China is eagerly shelling out money in a RM43 billion (S$14 billion) habour in Malacca, which aims to overtake Singapore as the largest port in the region.
Most of China’s trade passes through the Malacca Strait, including 80% of its energy trade, and the “Malacca Dilemma” has been on China’s agenda since 2003.
Named the “Melaka Gateway”, the joint venture is part of a wider alliance between the Malaysian and Chinese government, who have become close friends in recent years and have increased bilateral trade and boosted shipping and logistics between the two countries.
Chinese firm Guangxi Beibu International Port Group owns 40% of the Kuantan port hosting the Gateway. It also happens that the port facest he disputed waters of the South China Sea. Coincidentally, Guangxi Beibu also owns 49% of the Kuantan Industrial Park in Pahang, the home state of Malaysian prime minister Najib Razak.
The Malaysian government, Malaysian firm KAJ Developments and Chinese energy conglomerate PowerChina International will form a joint venture and reclaim land on three islands off Malacca’s coast. The Gateway is expected to be completed in 2025, but the port itself will be ready by 2019. Malaysia hopes this port will attract the bulk of the 100,000 vessels, most of them Chinese, who ply the Malacca Strait each year.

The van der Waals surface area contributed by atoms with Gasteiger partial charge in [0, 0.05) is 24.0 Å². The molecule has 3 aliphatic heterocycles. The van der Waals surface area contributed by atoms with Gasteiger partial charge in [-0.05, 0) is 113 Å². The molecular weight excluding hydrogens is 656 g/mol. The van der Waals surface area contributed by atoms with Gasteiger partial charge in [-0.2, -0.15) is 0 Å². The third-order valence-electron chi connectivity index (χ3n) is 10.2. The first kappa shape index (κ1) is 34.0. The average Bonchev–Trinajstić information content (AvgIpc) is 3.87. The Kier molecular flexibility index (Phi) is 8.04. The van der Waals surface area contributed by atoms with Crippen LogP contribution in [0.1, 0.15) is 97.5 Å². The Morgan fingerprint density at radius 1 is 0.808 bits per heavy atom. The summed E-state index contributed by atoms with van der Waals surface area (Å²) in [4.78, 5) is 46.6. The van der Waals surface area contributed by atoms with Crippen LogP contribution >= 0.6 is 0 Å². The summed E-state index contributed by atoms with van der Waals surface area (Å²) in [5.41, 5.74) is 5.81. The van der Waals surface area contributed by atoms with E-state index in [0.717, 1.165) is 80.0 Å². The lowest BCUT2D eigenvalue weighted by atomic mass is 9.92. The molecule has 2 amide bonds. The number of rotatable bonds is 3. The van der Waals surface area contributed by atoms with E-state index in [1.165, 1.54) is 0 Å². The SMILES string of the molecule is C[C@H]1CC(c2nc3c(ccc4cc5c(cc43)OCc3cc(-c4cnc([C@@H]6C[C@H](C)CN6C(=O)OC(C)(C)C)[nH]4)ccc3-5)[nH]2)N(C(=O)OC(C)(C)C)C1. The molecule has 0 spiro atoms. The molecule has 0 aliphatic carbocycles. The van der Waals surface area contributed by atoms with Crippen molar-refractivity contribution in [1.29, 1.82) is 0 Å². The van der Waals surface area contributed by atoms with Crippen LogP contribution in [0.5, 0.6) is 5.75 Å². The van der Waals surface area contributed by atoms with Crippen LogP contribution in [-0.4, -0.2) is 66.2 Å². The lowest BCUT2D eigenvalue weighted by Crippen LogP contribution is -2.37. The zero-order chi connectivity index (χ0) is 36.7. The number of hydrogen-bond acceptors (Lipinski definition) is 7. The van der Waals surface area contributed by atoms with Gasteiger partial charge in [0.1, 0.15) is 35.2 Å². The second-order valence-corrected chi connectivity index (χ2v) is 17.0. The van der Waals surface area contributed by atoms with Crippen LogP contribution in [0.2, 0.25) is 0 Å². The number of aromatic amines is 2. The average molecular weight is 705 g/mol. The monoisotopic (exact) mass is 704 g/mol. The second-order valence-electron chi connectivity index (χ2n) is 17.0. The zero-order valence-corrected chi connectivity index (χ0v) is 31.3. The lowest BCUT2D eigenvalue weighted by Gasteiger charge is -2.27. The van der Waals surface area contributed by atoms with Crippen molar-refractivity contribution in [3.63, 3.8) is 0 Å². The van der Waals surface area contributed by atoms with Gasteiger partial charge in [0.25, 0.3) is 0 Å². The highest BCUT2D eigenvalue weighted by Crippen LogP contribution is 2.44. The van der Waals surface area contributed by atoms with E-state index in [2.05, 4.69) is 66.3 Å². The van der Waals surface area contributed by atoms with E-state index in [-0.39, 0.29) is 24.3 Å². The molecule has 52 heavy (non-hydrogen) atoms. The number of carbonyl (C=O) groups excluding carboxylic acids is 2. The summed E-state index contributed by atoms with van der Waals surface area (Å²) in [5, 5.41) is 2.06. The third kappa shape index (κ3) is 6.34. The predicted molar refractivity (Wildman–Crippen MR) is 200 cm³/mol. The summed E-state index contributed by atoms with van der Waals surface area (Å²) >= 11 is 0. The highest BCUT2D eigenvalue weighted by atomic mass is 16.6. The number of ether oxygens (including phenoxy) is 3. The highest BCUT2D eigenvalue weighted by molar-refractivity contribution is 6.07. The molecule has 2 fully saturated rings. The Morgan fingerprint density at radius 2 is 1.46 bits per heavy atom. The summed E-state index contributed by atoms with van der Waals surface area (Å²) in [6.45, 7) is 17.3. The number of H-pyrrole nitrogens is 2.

Singapore’s port is also expanding, and players are worried about oversupply and competitive cannibalization.
A World Bank study commissioned by the government last year showed a new port on Malaysia’s west coast is not necessary, as existing facilities have yet to reach capacity, according to sources. Both operators at Port Klang – Westports and MMC – have also made expansion proposals that would double the port’s capacity, the sources added.
“Because there seems to be no logic to the Melaka deal, many are questioning if this has more to do with military rather than commercial interests,” a logistics expert said.